Mac Engel

Dak Prescott good enough to make Tony Romo a Cowboys backup QB

Mr. Romo, you are officially on notice. Whenever you come back from two back surgeries, the end of your career could look a lot like the start, on the bench as the No. 2.

Of all the developments thus far in the 2016 NFL season, none has been any more of a godsend or a surprise than Dak Prescott.

Jerry Jones, Stephen Jones, Charlotte and Jason Garrett should all be ashamed of themselves — they are asking Dak Prescott to be Tony Romo and the man just completed his second NFL game. The amazing part is he did it, and looks like he could do it again and again.

Dak is not Romo, but he is saving the Cowboys in what should already be a lost season. On Sunday in the Cowboys’ 27-23 win over the Washington Redskins, the Cowboys executed the “2014 Game Plan” because the game, somehow, is not too big for Rayne Prescott.

The Cowboys are 1-1 because their rookie quarterback played like a veteran, and was better than the guy on the other side, Kirk Cousins.

“It’s amazing y’all keep asking me the same question about him,” receiver Dez Bryant said. “Dak is an amazing player. I understand to say, ‘He’s a rookie,’ but he’s an amazing guy.”

The Cowboys might have indeed found the NFL version of the Ark of the Covenant, the quality rookie quarterback.

Prescott completed 22 of 30 passes for 292 yards and scored on a touchdown run. He did not throw for a touchdown, but his 9.73 yards per pass attempt demonstrates he was throwing the ball down the field rather than settling for the types of safe throws that are good enough for not much.

“He’s looking to throw and not looking to run,” Jerry said after the game.

Rookie quarterbacks who have the ability to run usually can’t sit still long enough to wait for a pass play to develop. Thus far, and it does help he has a good line in front of him, Dak has not panicked.

Trailing 23-20 with 10:35 remaining in the game, Prescott was handed a perfect chance to panic and lose the game. Rather than throw a typical rookie interception, he moved the Cowboys 80 yards in 11 plays for the game-winning score.

“He gives us a chance to execute on ball plays because the demeanor that he plays with is infectious throughout our team,” Cowboys head coach Jason Garrett said. “Guys see that and respond.”

Having already fed Bryant seven times for 102 yards, it was Prescott’s pass to Cole Beasley on third-and-11 that was the type of throw rookies don’t normally make.

Prescott hit Beasley with a hard, perfectly thrown ball toward the sidelines that takes guts, heat and accuracy. Running back Alfred Morris scored on a 4-yard touchdown run two plays later for the game-winning score.

Rookie fourth-round draft pick quarterbacks aren’t supposed to be this good. In fact, rookie quarterbacks are not supposed to be good. This is example No. 343,3410,034 why “NFL Draft Boards” are merely a fun waste of time. The only bigger fun waste of time in sports are college recruiting rankings.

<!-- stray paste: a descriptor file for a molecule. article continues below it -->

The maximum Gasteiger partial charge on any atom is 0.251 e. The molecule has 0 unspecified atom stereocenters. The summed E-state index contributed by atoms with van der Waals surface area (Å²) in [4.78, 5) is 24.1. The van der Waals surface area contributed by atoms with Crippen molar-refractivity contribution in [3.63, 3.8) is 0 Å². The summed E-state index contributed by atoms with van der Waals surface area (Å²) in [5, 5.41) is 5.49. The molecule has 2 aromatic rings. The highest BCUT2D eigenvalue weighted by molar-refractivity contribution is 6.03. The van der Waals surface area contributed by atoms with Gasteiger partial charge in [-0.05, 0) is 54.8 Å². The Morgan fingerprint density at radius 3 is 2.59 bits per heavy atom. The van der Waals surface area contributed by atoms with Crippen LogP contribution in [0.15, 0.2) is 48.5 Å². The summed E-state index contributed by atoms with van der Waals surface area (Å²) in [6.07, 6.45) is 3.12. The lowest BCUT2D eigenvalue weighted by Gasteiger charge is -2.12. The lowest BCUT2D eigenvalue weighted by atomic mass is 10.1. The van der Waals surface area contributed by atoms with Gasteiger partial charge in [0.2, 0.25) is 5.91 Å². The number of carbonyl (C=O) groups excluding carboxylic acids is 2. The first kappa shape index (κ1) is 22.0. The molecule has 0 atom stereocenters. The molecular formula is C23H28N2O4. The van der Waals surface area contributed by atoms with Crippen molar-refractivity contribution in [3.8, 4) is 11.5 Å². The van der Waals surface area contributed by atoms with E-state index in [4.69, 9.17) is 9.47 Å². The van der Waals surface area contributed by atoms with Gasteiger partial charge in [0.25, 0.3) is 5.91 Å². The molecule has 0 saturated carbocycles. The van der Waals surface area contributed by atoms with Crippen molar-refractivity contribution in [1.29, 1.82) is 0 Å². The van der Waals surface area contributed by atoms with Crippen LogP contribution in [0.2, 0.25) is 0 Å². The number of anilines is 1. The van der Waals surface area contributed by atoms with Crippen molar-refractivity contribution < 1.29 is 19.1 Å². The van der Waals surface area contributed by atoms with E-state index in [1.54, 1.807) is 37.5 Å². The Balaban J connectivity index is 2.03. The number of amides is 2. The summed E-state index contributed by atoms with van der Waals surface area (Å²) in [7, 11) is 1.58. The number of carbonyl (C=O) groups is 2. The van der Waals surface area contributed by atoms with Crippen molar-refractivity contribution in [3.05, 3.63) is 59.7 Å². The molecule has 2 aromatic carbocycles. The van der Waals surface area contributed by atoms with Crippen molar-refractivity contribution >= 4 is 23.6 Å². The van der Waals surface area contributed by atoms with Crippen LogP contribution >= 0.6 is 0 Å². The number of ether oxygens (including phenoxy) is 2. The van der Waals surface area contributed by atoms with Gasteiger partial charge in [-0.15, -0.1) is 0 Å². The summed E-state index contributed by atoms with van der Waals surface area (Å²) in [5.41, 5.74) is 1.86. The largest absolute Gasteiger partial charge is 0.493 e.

The rookie who was supposed to make the Cowboys a playoff contender was running back Zeke Elliott, not the quarterback who entered training camp No. 3 on the depth chart.

“It’s been fun,” Prescott said. “I come in and focus on the moment, focus on the day and just try to live in the moment. I have great people around me to help me do that.”

Start with Dez Bryant, his offensive line and Elliott.

Zeke made a nice second impression on Sunday with 83 yards on 21 carries with one touchdown, but he also had a pair of second-half fumbles.

Of the many amazing and surprising statistics compiled by Prescott in his first two games, none is any more shocking than this: Zero. Prescott has committed zero turnovers in his first two NFL games.

Despite throwing the ball 45 times in the season opener against the New York Giants, and 30 times against the Redskins, none of them have been intercepted. He has had at least three passes that could have been picked, but so far he’s clean with a 62.7 percent completion rate.

Throw in the additional three times he’s run the ball and the fact he is not responsible for a single turnover is astounding. All that ball security does is breed confidence in himself, and in his coaches to call plays normally reserved for veterans.

If there is one thing NFL rookie quarterbacks can be counted on to do is to throw a pick, or fumble the ball. It’s going to happen but Prescott is pristine.

Zeke actually took care of the fumbles — he coughed it up twice in the second half, only because right tackle Doug Free is great at falling did the Cowboys keep one of them.

In all, the Cowboys’ win on Sunday looked similar to so many of their wins in 2014 when they were 12-4: Get the lead, run the ball, throw it to Dez, force the other team to pass, get a pick, win the game.

The one striking difference, of course, is that there was no Romo to orchestrate it all.

It’s a kid from Mississippi State who is currently saving everyone’s hide by playing far above the norm for a rookie quarterback.

“Players have their time,” defensive tackle Tyrone Crawford said. “If they are good, they’re good and he’s not going to be slowed down because of his status as a rookie.”

And as such, provided things do continue to properly evolve for Dak, Tony Romo should be on notice that he might again be the backup.

Listen to Mac Engel every Tuesday and Thursday on Shan & RJ from 5:30-10 a.m. on 105.3 The Fan.

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